In addition to working for the CBS Evening News, Flynn was a founding member of 48 HOURS and a producer at 60 Minutes for Steve Kroft.  He currently writes and produces for Dan Rather Reports on cable broadcaster HDNet.

He's been honored by the National Academy of Television Arts and Sciences with 15 Emmy Award nominations, winning six.  And he was honored with the prestigious Peabody Award for his work on 48 HOURS.

 

Ivory Tower Panelists

The Ivory Tower panel addressed three critical current issues with their usual smart, thoughtful analysis and commentary.  They debated the pros and cons of the NYS Legislature passing a law that would allow the public the power to recall elected officials from office.  They also examined the question of fairness when in many states, college or university admissions committees can deny a potential student admission to the college or university because he or she has a felony record.   Finally, the panel tackled the enormously complicated problem of the U.S. Government's budget deficit..  The panel ended their presentation by giving their personal F's and A's to deserving newsmakers of the week.  The audience responded with instantaneous applause to many of the choices, especially the F's.

The distinguished Ivory Tower panelists, Kristi Andersen from S.U.'s Maxwell School, Tim Byrnes of Colgate University, Lisa Dolac from S.U.'s College of Law, Bob Greene of Cazenovia College, Tara Ross, from OCC, Bob Spitzer from SUNY Cortland, and moderator David Rubin, former Dean of the Newhouse School at S. U., also readily answered many questions from the audience about how the program works, how they prepare for the show each week, and how they arrived at the name of the program.  The panel was altogether engaging, articulate, and delightful which made the entire evening a huge success.  Comments by several people attending the event were, "This was the best fund raiser we've ever been to!" and "The evening was interesting AND fun!"

(by Cindy Sutton)

 

Danny Zuker

Danny Zuker, Emmy award-winning co-executive producer/writer of the hit television series  Modern Family, gave a lecture on the relationship between comedy and American culture.  The talk was a part of the Cazenovia Forum Lecture Series and was co-hosted by both the Forum and the Newhouse School of Public Communications at Syracuse University, Zuker's alma mater.

Zuker wowed the audience with hilarious recounts of incidents from his personal life which were incorporated into popular Modern Family episodes. His focus included an episode called "Manny Get Your Gun," in which several scenes were inspired by events taken directly from the writer's life.

In another episode, couple Claire and Phil argue about the quickest way to a restaurant, so they agree to take separate cars- an instance taken directly from Zuker's life.  "We definitely wanted that to be an element," Zuker said. "It felt very real. And then that exploded into 'who is the more fun parent?' And that was just pure writing."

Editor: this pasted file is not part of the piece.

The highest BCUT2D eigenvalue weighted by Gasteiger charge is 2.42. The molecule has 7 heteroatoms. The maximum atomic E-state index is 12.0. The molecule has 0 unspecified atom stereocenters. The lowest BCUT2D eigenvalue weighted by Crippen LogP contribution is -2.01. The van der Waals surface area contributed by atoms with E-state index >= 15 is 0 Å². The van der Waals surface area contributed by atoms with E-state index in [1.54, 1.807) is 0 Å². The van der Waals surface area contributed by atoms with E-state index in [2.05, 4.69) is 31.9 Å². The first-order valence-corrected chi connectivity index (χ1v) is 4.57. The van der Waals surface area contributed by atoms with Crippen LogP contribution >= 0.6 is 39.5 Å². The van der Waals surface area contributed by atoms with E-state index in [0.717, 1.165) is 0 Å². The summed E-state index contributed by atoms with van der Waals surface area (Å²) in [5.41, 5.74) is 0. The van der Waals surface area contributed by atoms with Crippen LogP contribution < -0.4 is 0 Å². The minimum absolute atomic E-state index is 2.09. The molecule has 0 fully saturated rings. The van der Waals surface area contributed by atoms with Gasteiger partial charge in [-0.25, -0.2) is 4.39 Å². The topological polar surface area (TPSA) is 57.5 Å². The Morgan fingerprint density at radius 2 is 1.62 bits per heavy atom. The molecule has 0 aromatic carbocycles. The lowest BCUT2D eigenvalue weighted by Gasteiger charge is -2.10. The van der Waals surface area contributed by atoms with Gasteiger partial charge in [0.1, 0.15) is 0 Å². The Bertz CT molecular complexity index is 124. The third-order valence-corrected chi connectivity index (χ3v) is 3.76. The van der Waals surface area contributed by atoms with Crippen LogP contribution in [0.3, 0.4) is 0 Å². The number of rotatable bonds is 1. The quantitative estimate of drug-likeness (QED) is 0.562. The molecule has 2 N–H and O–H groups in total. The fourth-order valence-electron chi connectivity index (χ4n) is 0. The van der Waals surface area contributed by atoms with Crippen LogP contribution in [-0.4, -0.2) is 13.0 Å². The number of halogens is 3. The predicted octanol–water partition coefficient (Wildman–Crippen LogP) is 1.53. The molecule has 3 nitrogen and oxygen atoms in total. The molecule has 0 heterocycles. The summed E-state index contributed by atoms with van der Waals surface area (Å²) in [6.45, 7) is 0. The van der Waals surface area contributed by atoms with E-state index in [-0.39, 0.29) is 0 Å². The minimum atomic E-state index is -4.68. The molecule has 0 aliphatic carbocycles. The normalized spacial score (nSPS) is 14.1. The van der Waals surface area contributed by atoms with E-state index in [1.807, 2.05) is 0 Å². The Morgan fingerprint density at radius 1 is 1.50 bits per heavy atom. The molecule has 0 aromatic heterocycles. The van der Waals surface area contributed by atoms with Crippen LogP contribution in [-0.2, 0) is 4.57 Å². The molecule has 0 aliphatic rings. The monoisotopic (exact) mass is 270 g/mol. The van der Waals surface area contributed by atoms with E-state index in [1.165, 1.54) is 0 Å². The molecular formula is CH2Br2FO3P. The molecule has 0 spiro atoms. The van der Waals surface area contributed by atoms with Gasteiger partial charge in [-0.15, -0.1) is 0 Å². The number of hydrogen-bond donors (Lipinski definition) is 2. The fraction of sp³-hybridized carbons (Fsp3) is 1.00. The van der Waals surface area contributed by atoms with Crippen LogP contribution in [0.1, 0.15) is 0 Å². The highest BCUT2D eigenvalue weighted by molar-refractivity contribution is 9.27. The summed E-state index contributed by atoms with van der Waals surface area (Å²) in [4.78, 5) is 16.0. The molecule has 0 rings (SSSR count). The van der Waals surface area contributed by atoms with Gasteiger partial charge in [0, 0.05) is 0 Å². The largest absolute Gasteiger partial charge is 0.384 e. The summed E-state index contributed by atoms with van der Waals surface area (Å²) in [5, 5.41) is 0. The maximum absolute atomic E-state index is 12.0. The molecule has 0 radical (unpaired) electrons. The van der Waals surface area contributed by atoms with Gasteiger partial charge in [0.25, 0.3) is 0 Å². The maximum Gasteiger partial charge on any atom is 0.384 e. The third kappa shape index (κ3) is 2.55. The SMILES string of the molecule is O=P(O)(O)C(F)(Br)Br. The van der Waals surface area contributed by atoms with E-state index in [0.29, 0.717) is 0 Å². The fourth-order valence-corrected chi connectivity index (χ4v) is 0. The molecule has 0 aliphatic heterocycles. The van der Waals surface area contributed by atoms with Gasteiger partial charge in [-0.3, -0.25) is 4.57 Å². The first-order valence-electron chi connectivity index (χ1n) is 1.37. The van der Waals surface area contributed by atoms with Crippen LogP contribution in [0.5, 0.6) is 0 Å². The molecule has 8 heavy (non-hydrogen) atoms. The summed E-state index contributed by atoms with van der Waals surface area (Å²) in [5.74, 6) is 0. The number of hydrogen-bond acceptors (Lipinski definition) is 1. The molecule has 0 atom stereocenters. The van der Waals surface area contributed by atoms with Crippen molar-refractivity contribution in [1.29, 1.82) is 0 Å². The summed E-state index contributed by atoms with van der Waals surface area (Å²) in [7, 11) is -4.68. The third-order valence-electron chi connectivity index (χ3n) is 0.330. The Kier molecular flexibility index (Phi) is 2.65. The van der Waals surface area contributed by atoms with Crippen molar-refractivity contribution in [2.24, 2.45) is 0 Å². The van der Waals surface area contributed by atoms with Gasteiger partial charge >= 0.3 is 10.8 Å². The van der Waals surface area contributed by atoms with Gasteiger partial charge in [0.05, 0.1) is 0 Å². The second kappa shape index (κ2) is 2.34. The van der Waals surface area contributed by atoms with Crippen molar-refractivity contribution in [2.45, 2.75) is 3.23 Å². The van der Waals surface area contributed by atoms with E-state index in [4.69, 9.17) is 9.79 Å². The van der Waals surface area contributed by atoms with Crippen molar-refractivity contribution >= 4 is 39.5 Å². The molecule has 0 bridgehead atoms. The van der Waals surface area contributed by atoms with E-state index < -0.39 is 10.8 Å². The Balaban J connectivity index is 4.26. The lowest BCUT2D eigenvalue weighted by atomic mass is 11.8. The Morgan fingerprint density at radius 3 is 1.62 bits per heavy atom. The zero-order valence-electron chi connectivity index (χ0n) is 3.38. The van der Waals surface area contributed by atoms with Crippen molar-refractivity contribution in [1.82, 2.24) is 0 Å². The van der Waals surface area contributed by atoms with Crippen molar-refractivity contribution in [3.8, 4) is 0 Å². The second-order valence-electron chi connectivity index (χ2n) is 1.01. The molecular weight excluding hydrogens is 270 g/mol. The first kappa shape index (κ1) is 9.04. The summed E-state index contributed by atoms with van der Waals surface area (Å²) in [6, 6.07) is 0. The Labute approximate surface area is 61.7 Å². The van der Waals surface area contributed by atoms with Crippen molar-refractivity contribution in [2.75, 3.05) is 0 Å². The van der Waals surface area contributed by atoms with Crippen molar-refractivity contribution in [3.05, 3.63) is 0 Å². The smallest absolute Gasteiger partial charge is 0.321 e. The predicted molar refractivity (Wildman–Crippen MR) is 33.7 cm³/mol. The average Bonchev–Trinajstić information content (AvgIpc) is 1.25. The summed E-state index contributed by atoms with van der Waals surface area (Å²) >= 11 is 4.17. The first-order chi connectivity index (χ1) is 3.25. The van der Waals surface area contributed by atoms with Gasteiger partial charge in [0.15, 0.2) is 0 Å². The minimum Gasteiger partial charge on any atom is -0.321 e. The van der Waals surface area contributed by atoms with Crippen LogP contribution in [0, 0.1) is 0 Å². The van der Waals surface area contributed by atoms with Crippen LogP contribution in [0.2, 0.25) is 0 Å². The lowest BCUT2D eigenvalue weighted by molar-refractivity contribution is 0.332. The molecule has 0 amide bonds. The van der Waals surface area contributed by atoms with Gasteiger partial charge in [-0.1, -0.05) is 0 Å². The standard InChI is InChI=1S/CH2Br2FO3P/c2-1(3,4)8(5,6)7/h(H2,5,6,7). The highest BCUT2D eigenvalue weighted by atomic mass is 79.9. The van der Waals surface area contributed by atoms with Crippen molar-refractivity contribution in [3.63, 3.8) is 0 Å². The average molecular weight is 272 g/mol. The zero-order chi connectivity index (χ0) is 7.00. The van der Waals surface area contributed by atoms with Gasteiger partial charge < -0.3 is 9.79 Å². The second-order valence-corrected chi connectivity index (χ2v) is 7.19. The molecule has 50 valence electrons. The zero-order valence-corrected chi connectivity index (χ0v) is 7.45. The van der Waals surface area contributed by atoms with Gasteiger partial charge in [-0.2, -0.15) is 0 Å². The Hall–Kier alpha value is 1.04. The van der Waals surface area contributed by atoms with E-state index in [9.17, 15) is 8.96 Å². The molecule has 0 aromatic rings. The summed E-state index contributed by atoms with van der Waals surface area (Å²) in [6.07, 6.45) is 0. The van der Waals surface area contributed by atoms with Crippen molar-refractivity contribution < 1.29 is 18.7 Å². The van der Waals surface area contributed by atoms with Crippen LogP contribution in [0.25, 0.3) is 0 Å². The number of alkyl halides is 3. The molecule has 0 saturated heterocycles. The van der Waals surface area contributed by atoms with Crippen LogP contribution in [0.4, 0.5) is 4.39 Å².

Zuker began his lecture by describing his journey from being a production assistant on The Arsenio Hall Show to writing for the late-90s comedy series Just Shoot Me!, where he met Modern Family co-creator Steve Levitan. Levitan contacted Zuker years later, just as he was becoming disenchanted with the writing business.

"I was really feeling like my career was drying up," Zuker said. "So I started writing drama. I was all set to start becoming a very serious writer…when Steve Levitan called me up and said 'Hey, I just did this pilot, it's sort of up your alley. I'd love for you to take a look at it.' I watched the pilot that he had shot, and by the time he was done, I felt like 'What do I have to do to get on the show?' It was just so good."

Zuker's Hollywood success is no surprise to Syracuse University Professor Michael Schoonmaker, who said Zuker was the smartest person in the room when he had him as a student in the mid-80s.

Zuker's lecture ended with applause from nearly 240 people who attended. The writer also took questions from audience members, who were enthusiastic and quick to engage.  "We always have a question and answer time, which is really the crux of what we designed the forums to be," said Cindy Sutton, president of the Cazenovia Forum.

A reception followed the lecture, at which members of the audience were able to meet Zuker personally and further discuss American culture and the role of a sitcom writer.

"Anybody can write," Zuker said, "But it's a writer's job to rewrite."

(by Kristin Smith)

 

Peter Bergen

On Friday, Feb. 11, the very day that Egyptian president Hosni Mubarak stepped down in the face of increasingly violent protests in the streets, a harbinger of things to come in the Arab world and across the Middle East, the Cazenovia Forum welcomed security expert, author and producer Peter Bergen to the Catherine Cummings Theatre where he shared his views, expertise and insights on a range of national and international security issues.

Bergen, whose latest book The Longest War: The Enduring Conflict between America and Al-Qaeda was praised by the New York Times as the essential primer for understanding the war on terror, produced the first television interview with Osama bin Laden while at CNN in 1997. It was in that interview that bin Laden declared war on the United States.  Bergen, director of the national security studies program at the New America Foundation, has reported on Afghanistan, Pakistan, Iraq and counterterrorism and homeland security for a raft of major news outlets. He was candid yet optimistic about the future of Afghanistan, and he thinks America and her allies in the war there will ultimately succeed.